No, minister: Nama can be dismantled!
Two simple steps are essentially all it would take to stop the flawed creation that is Nama, writes Peter Mathews
Published 01/08/2010 | 05:00
NAMA isn't fit for purpose. It's an albatross. It should be stopped. And it can be dismantled. There's no mystery. It's straightforward. It's not a question of trying to put the eggs in the omelette back into their shells!
Let's look at the facts. Early in 2009, Brian Lenihan commissioned a preferred economist, Peter Bacon, to examine the banking sector's bad loans, solvency and liquidity situations. The upshot of his three-month assignment, for a reputed €350,000 fee, was his Nama proposal. Mr Lenihan, the Department of Finance and Mr Bacon insisted there were no alternatives.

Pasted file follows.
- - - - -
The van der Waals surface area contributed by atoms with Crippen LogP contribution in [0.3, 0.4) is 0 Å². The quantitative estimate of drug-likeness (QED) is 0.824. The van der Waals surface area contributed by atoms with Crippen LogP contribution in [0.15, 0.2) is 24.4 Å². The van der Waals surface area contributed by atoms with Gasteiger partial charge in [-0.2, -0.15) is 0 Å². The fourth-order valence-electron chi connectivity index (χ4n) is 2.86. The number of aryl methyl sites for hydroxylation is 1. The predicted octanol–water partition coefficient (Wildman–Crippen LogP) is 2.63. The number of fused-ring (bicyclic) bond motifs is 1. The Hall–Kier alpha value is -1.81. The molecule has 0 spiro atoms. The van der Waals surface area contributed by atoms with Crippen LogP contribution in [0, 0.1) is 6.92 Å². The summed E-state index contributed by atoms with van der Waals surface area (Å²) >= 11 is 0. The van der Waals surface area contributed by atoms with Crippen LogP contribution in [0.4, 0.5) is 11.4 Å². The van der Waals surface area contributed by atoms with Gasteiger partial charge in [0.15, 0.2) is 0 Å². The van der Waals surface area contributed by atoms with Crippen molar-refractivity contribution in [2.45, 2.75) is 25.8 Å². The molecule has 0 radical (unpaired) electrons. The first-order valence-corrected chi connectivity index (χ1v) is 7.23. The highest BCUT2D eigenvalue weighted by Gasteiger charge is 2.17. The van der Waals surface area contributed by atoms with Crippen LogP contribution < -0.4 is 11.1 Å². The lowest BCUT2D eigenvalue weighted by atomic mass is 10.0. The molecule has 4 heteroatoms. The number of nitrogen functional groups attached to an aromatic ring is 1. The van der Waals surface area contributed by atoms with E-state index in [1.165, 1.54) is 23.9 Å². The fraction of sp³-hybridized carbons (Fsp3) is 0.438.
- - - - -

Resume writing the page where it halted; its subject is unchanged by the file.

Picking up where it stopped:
Nama was the worst choice the Government could have made. Incorrect €23bn estimated loan losses, as well as an €18bn error in a main assumption in Nama's business plan, were seriously misleading and therefore constituted a fraudulent basis for advancing the proposal.